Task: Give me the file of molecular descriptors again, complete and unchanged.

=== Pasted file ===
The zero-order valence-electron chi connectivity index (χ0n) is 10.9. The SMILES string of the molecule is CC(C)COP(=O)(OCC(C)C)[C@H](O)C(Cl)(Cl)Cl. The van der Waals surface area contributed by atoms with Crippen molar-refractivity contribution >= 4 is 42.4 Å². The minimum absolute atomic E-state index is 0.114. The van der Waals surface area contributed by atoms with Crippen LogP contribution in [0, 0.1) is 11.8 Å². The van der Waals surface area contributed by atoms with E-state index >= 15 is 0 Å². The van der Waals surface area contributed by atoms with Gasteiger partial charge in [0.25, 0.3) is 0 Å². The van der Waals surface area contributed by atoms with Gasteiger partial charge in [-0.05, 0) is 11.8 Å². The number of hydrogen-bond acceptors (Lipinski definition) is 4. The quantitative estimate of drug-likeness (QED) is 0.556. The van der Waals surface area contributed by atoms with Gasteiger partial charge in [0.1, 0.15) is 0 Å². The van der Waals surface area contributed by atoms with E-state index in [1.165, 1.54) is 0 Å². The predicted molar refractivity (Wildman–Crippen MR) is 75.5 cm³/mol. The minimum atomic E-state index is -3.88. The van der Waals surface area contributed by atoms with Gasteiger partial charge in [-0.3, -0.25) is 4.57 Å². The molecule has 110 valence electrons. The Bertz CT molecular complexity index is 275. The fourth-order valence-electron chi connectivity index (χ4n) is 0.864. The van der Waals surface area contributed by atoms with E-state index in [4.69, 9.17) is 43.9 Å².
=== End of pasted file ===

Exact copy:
The zero-order valence-electron chi connectivity index (χ0n) is 10.9. The SMILES string of the molecule is CC(C)COP(=O)(OCC(C)C)[C@H](O)C(Cl)(Cl)Cl. The van der Waals surface area contributed by atoms with Crippen molar-refractivity contribution >= 4 is 42.4 Å². The minimum absolute atomic E-state index is 0.114. The van der Waals surface area contributed by atoms with Crippen LogP contribution in [0, 0.1) is 11.8 Å². The van der Waals surface area contributed by atoms with E-state index >= 15 is 0 Å². The van der Waals surface area contributed by atoms with Gasteiger partial charge in [0.25, 0.3) is 0 Å². The van der Waals surface area contributed by atoms with Gasteiger partial charge in [-0.05, 0) is 11.8 Å². The number of hydrogen-bond acceptors (Lipinski definition) is 4. The quantitative estimate of drug-likeness (QED) is 0.556. The van der Waals surface area contributed by atoms with Gasteiger partial charge in [0.1, 0.15) is 0 Å². The van der Waals surface area contributed by atoms with E-state index in [1.165, 1.54) is 0 Å². The predicted molar refractivity (Wildman–Crippen MR) is 75.5 cm³/mol. The minimum atomic E-state index is -3.88. The van der Waals surface area contributed by atoms with Gasteiger partial charge in [-0.3, -0.25) is 4.57 Å². The molecule has 110 valence electrons. The Bertz CT molecular complexity index is 275. The fourth-order valence-electron chi connectivity index (χ4n) is 0.864. The van der Waals surface area contributed by atoms with E-state index in [4.69, 9.17) is 43.9 Å².